Monday, March 04, 2013

Gael Garcia Bernal stars as the leader of the "No" vote in the 1988 plebiscite in Chile


The film “No”, about the plebiscite which overturned Chilean right-wing dictator Augusto Pinochet in 1988, is certainly eclectic.  Directed by Pablo Larrain, it stars the handsome and charismatic  Gael Garcia Bernal (“Bad Education”) as Rene Saavedra, a sales executive hired to direct the “No” vote side of the plebiscite.
    
The film progresses in docudrama fashion, from the viewpoint of Rene and his family (it often shows both Rene and his son playing with a model train set), and covers the history of the plebiscite, which was supposed to give both sides equal time in the media, in the pre-Internet days where the powerless could not speak for themselves.  The film also depicts 1988-level technology, including microwaves and VHS.
  
But the most curious fact about the film technically is that it is shown as a 1980s-style TV news film, somewhat lacking in definition, and in 4:3 aspect ratio, the same size as television pre-plasma.  The effect is that of watching old news reels.  But it seems to be a waste of resources in a large modern theater, such as Landmark E Street’s biggest auditorium in downtown Washington DC.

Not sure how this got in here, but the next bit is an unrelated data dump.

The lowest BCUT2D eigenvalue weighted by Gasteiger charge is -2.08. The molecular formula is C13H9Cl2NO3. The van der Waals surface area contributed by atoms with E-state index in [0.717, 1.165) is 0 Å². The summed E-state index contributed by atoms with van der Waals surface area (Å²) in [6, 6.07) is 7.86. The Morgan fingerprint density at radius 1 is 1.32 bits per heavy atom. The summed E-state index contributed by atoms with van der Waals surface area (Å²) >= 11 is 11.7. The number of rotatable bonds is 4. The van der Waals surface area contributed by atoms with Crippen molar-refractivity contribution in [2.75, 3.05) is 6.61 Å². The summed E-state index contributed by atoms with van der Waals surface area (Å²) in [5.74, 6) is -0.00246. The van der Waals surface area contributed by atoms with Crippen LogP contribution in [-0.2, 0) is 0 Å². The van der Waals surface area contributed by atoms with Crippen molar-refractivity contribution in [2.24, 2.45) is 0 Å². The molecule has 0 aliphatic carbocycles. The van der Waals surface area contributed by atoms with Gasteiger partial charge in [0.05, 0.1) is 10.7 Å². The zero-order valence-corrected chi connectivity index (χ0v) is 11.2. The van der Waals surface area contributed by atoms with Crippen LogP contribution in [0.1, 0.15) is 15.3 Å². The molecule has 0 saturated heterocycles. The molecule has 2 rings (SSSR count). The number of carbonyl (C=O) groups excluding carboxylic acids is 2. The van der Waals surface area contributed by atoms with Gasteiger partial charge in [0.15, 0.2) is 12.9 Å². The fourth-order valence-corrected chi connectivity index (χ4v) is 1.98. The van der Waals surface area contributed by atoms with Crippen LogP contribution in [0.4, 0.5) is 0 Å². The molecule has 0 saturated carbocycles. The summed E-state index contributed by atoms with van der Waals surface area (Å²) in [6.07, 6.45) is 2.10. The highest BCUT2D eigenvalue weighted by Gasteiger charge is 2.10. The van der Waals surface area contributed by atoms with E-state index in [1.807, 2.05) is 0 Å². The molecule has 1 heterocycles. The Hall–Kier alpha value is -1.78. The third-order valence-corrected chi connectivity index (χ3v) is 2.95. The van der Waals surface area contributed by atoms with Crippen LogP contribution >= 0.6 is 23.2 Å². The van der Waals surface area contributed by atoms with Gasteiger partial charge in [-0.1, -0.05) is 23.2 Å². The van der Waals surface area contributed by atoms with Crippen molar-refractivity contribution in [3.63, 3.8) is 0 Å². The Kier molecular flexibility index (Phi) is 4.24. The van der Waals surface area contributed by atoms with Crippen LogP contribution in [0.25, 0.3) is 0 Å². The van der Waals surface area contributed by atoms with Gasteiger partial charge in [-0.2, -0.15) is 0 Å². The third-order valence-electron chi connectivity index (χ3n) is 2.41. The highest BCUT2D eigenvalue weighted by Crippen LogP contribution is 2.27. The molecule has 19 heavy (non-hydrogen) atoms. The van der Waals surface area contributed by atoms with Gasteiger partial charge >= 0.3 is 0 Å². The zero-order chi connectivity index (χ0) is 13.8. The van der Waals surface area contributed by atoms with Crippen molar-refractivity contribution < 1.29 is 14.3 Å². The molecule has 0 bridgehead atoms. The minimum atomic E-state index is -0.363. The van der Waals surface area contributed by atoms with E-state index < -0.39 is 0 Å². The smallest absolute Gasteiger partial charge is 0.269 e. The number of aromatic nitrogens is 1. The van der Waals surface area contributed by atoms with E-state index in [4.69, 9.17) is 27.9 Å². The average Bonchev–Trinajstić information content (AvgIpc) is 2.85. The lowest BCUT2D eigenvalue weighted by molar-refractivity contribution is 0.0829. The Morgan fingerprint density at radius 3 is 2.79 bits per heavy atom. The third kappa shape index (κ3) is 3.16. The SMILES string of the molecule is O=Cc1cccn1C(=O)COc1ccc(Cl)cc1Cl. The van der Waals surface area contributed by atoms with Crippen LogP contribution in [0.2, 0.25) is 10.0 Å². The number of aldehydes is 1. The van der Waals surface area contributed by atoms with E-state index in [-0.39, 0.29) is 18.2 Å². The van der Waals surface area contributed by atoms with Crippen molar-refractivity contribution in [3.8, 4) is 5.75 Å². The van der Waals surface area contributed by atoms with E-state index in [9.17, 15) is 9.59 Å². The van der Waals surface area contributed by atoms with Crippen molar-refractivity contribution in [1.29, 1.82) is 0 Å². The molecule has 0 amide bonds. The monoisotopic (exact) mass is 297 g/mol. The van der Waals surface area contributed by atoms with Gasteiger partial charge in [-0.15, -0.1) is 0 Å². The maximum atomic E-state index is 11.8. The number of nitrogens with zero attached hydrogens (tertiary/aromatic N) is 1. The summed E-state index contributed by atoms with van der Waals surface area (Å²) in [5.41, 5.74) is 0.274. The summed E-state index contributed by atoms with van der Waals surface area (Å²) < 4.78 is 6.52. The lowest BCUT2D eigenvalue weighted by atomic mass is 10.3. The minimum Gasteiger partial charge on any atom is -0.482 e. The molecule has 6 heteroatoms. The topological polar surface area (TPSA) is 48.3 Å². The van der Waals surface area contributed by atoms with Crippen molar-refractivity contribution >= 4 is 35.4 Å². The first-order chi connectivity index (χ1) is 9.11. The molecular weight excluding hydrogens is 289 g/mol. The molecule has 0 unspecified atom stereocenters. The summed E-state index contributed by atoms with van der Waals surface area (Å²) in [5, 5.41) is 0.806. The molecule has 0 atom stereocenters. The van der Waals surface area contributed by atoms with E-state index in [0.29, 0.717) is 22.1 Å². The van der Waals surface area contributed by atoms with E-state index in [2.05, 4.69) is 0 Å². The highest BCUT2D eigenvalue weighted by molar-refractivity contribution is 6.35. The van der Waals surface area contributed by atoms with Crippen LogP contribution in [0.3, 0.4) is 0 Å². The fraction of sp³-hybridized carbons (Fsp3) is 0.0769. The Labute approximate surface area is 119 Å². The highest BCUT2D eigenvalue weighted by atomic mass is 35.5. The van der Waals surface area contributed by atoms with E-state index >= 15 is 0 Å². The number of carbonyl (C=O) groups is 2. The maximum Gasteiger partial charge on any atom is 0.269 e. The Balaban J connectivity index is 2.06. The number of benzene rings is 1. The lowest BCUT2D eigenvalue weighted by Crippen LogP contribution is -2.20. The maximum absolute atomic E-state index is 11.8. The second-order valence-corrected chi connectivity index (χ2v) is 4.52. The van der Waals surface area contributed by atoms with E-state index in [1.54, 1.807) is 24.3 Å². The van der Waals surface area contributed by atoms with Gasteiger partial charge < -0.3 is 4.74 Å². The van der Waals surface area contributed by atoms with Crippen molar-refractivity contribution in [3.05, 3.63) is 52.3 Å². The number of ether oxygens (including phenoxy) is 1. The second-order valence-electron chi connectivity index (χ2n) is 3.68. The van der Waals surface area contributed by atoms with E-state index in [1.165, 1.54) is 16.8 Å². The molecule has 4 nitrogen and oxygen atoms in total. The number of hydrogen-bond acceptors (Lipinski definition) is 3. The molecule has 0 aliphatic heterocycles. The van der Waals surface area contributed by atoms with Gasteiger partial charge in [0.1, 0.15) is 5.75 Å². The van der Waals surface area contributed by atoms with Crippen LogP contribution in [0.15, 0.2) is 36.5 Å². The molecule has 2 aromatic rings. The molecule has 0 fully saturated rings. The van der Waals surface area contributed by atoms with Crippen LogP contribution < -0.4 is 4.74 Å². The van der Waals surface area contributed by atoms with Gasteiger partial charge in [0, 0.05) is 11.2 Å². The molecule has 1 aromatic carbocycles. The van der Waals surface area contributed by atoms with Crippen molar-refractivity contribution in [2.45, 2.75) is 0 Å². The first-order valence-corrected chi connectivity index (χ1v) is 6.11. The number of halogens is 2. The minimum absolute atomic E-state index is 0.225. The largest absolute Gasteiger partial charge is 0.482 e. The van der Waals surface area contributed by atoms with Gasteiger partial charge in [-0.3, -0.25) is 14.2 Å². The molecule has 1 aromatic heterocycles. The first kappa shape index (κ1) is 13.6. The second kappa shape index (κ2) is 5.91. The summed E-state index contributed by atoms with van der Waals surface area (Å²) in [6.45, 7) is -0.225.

The background music is sometimes interesting, at one point using the Valse Triste by Jean Sibelius.

The film also could be considered a prototype for “opposing viewpoints” style of debate.  The film does question whether it is right for the country to achieve economic growth and some prosperity at the cost of having 40% of the population poor.

The official site (Participant Media and Sony Pictures Classics) is here. Nominated for Best Foreign Language Film for the 2013 Oscars.  

Rogue Pictures also provided this interview trailer.  

  
The film title “No” has nothing to do with the depilatory “No-No”.  

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